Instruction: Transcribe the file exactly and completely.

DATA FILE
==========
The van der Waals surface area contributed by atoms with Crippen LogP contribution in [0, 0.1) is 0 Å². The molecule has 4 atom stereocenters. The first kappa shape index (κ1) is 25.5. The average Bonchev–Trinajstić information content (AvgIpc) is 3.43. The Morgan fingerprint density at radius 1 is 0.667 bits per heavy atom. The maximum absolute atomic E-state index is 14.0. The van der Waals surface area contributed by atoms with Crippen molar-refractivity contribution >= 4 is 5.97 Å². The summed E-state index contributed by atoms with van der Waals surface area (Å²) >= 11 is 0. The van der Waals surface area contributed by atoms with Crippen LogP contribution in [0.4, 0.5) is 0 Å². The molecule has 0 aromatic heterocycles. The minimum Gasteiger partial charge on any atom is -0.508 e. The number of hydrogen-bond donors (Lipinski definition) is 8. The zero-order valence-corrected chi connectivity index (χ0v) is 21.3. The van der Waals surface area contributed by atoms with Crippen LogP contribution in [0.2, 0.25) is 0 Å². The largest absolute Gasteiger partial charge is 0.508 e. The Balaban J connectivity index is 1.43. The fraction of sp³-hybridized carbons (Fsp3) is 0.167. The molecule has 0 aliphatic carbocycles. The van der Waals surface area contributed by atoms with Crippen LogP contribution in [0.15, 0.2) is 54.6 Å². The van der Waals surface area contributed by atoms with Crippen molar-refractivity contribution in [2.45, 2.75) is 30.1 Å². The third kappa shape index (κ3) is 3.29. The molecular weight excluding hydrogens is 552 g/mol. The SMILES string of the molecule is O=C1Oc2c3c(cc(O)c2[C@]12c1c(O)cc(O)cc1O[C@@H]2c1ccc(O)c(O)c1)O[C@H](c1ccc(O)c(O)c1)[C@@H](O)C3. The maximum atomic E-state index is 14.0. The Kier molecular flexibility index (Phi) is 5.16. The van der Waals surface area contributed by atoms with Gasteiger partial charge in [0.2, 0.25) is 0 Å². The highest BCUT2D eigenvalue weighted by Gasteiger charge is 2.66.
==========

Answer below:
The van der Waals surface area contributed by atoms with Crippen LogP contribution in [0, 0.1) is 0 Å². The molecule has 4 atom stereocenters. The first kappa shape index (κ1) is 25.5. The average Bonchev–Trinajstić information content (AvgIpc) is 3.43. The Morgan fingerprint density at radius 1 is 0.667 bits per heavy atom. The maximum absolute atomic E-state index is 14.0. The van der Waals surface area contributed by atoms with Crippen molar-refractivity contribution >= 4 is 5.97 Å². The summed E-state index contributed by atoms with van der Waals surface area (Å²) >= 11 is 0. The van der Waals surface area contributed by atoms with Crippen LogP contribution in [0.4, 0.5) is 0 Å². The molecule has 0 aromatic heterocycles. The minimum Gasteiger partial charge on any atom is -0.508 e. The number of hydrogen-bond donors (Lipinski definition) is 8. The zero-order valence-corrected chi connectivity index (χ0v) is 21.3. The van der Waals surface area contributed by atoms with Crippen LogP contribution in [0.2, 0.25) is 0 Å². The largest absolute Gasteiger partial charge is 0.508 e. The Balaban J connectivity index is 1.43. The fraction of sp³-hybridized carbons (Fsp3) is 0.167. The molecule has 0 aliphatic carbocycles. The van der Waals surface area contributed by atoms with Crippen LogP contribution in [0.15, 0.2) is 54.6 Å². The van der Waals surface area contributed by atoms with Crippen molar-refractivity contribution in [2.45, 2.75) is 30.1 Å². The third kappa shape index (κ3) is 3.29. The molecular weight excluding hydrogens is 552 g/mol. The SMILES string of the molecule is O=C1Oc2c3c(cc(O)c2[C@]12c1c(O)cc(O)cc1O[C@@H]2c1ccc(O)c(O)c1)O[C@H](c1ccc(O)c(O)c1)[C@@H](O)C3. The maximum atomic E-state index is 14.0. The Kier molecular flexibility index (Phi) is 5.16. The van der Waals surface area contributed by atoms with Gasteiger partial charge in [0.2, 0.25) is 0 Å². The highest BCUT2D eigenvalue weighted by Gasteiger charge is 2.66.